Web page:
The Riveter is a Minneapolis-based publication that focuses on longform storytelling by women.
Founders Kaylen Ralph of Illinois and Joanna Demkiewicz of Iowa met as students of the University of Missouri while working for the city newspaper. Frustrated with the lack of female journalists given a space to write in areas other than beauty and fashion, as well as the media’s obsession with trend pieces and click bait articles, Ralph and Demkiewicz made their dream publication come to life. Natalie Cheng, also a Mizzou graduate in journalism and business, hopped on the team as The Riveter’s CEO.
With two issues already in print, The Riveter wants to start putting out issues on a regular schedule. On Galentine’s Day (February 13), The Riveter’s Kickstarter campaign launched not to raise funds to start something, but to raise funds to give readers a new copy of The Riveter on a consistent basis.
The Wake: Are you happy with your decision to base The Riveter in Minneapolis?
Joanna Demkiewicz: I used to visit Minneapolis in the summers and stuff because my dad moved here when I was 12. I was pretty familiar with the city in the sense of what it’s like to grow up here. I thought that the community cultivated a creative brainthurst. I remember meeting my dad’s friends and everyone had an idea and was doing their own thing.
Kaylen Ralph: We were thinking Chicago or Minneapolis. We knew not New York.
The Wake: Why? Just too big?
KR: No, not too big, but I just think there’s a national trend right now to reconsider what we think about the Midwest in terms of a creative hub, and I think we’re at the front of a curve toward a lot of creative industries and powerhouses basing themselves here. There’s a certain way of doing business here that fits with our mission a little better.
JD: Yeah, we wanted to branch out of what was traditional about women in journalism, so why not branch out from the traditional hub? Do we have to go to New York City to make this a successful entity? No, we’ve never believed that.
KR: So far, we’re not pleased with the media that’s available, so why would we go to the place that it’s coming from?
The Riveter has held several events in Minneapolis including one at Public Functionary in the fall, and a Galentine’s Day Kickstarter launch at Proper & Prim. Is this something you’re planning on continuing?
Natalie Cheng: We definitely have more events in the works. That’s part of what we’re trying to do. We want to be a publication and create a community around our mission. We’re a lifestyle brand in addition to a magazine. I love the idea of getting people together who have common interests and want to chat about it.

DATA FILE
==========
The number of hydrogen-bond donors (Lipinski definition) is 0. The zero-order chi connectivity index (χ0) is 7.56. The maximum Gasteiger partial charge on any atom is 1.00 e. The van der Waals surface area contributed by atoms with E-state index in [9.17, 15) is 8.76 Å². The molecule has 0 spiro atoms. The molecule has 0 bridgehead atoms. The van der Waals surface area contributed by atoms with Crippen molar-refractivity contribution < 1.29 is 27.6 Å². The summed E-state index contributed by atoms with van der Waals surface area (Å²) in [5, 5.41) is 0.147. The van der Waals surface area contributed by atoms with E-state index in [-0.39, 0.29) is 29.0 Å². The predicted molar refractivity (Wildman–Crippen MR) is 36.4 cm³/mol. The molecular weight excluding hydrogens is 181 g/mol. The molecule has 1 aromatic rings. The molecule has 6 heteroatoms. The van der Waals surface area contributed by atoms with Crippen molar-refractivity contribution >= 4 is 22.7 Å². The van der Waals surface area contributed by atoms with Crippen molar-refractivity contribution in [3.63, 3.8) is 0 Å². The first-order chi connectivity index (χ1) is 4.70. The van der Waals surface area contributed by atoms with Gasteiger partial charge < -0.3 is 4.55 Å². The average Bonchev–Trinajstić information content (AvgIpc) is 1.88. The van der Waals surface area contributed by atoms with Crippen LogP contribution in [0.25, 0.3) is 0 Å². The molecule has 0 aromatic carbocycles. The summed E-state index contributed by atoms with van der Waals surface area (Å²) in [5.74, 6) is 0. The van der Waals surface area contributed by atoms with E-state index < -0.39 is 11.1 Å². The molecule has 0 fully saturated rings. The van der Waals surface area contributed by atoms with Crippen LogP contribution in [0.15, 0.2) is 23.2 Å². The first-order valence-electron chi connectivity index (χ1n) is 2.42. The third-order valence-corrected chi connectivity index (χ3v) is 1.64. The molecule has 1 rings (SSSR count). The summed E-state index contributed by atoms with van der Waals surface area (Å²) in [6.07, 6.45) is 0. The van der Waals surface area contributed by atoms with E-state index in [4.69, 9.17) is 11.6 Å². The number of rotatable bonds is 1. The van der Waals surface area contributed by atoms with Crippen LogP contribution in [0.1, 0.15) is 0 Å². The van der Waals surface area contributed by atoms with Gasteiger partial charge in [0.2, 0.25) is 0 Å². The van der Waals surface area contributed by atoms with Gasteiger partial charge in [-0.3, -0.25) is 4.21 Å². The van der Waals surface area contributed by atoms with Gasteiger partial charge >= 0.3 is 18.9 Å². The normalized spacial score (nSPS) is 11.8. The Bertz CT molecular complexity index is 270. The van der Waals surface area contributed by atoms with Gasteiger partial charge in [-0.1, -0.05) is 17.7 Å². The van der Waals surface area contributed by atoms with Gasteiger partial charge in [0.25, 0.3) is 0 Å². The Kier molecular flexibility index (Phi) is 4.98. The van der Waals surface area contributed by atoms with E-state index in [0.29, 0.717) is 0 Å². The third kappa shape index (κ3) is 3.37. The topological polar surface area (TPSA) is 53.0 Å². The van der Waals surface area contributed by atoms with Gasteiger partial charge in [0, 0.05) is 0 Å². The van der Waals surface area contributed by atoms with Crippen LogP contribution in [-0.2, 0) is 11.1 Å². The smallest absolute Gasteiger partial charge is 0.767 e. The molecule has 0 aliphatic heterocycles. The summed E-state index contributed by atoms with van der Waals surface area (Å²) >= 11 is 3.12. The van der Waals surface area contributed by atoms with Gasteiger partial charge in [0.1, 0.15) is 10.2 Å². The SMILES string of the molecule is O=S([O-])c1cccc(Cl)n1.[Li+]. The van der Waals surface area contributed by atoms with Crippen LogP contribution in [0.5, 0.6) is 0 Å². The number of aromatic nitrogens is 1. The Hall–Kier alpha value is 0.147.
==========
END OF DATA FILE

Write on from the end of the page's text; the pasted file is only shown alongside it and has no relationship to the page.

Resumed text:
The Riveter has a website with a lot of different content than the print form. Tell me about that.
JD: When we started, we didn’t differentiate between the website and the magazine. Now, they’re linked but have very different lives of their own. They’re mutually exclusive. We were print focused from the start, though. When we started, we were in our capstone magazine courses. But other than that, we had zero experience. So we were totally learning as we went, and we still are.
KR: I think it’s important that we’re conscious of the fact that we didn’t come from editorial jobs at big glossy women’s magazines. We don’t have the institutional knowledge, and being totally honest, sometimes that’s a bit of an insecurity for me. But most of the time I think it’s better this way, because most of what we’re doing is different and we don’t need to work from a model.
JD: I think it puts us at an advantage. When times get tough, we don’t automatically, subconsciously bounce back to very traditional experiences that we might have had.
How do you go about finding writers and contributors? Is it ever a struggle?
NC: There are so many writers hungry for opportunities.
JD: It comes in different waves. Either we seek them out or they seek us out. There’s social media seeking that happens. There’s network seeking that happens.
KR: We read a shit-ton. We know which writers we like, and it’s a mixture of reaching for the writers we really admire and want to write for us in dream world, and using our network from Mizzou.
JD: People seek us out in that this is a space where people write thoughtfully. We’re a space for people who don’t want to write click bait pieces or trend pieces.
NC: It’s indicative of our mission, too. The fact that such a young startup hasn’t had much trouble finding writers shows that there are not that many platforms out there doing the same thing.